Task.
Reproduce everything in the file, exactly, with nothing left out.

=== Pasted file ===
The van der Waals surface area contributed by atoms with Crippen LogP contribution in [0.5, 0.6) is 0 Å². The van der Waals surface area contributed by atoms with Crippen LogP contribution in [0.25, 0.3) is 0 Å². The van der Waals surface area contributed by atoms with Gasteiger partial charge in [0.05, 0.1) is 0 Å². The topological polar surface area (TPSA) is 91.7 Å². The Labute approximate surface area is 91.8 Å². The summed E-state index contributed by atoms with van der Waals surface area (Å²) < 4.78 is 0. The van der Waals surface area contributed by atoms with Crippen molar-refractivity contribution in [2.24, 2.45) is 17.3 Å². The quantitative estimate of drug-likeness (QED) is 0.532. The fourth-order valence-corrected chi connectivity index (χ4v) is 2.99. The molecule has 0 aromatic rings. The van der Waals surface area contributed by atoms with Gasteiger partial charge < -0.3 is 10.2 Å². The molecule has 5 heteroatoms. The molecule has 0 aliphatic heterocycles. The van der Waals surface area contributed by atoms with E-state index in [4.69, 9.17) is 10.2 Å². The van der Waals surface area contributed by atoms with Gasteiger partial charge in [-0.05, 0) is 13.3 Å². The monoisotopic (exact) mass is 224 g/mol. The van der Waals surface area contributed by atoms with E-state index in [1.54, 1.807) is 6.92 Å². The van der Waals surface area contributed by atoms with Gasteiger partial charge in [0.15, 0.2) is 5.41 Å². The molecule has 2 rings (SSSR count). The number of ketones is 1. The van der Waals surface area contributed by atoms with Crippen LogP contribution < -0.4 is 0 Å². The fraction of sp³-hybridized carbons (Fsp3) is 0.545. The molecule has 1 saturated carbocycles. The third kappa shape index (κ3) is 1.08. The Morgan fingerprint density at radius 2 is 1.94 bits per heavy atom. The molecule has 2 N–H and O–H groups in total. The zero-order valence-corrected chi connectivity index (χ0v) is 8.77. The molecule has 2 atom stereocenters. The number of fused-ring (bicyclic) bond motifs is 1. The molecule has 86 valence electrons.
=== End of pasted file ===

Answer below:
The van der Waals surface area contributed by atoms with Crippen LogP contribution in [0.5, 0.6) is 0 Å². The van der Waals surface area contributed by atoms with Crippen LogP contribution in [0.25, 0.3) is 0 Å². The van der Waals surface area contributed by atoms with Gasteiger partial charge in [0.05, 0.1) is 0 Å². The topological polar surface area (TPSA) is 91.7 Å². The Labute approximate surface area is 91.8 Å². The summed E-state index contributed by atoms with van der Waals surface area (Å²) < 4.78 is 0. The van der Waals surface area contributed by atoms with Crippen molar-refractivity contribution in [2.24, 2.45) is 17.3 Å². The quantitative estimate of drug-likeness (QED) is 0.532. The fourth-order valence-corrected chi connectivity index (χ4v) is 2.99. The molecule has 0 aromatic rings. The van der Waals surface area contributed by atoms with Gasteiger partial charge < -0.3 is 10.2 Å². The molecule has 5 heteroatoms. The molecule has 0 aliphatic heterocycles. The van der Waals surface area contributed by atoms with E-state index in [4.69, 9.17) is 10.2 Å². The van der Waals surface area contributed by atoms with Gasteiger partial charge in [-0.05, 0) is 13.3 Å². The monoisotopic (exact) mass is 224 g/mol. The van der Waals surface area contributed by atoms with E-state index in [1.54, 1.807) is 6.92 Å². The van der Waals surface area contributed by atoms with Gasteiger partial charge in [0.15, 0.2) is 5.41 Å². The molecule has 2 rings (SSSR count). The number of ketones is 1. The van der Waals surface area contributed by atoms with Crippen LogP contribution < -0.4 is 0 Å². The fraction of sp³-hybridized carbons (Fsp3) is 0.545. The molecule has 1 saturated carbocycles. The third kappa shape index (κ3) is 1.08. The Morgan fingerprint density at radius 2 is 1.94 bits per heavy atom. The molecule has 2 N–H and O–H groups in total. The zero-order valence-corrected chi connectivity index (χ0v) is 8.77. The molecule has 2 atom stereocenters. The number of fused-ring (bicyclic) bond motifs is 1. The molecule has 86 valence electrons.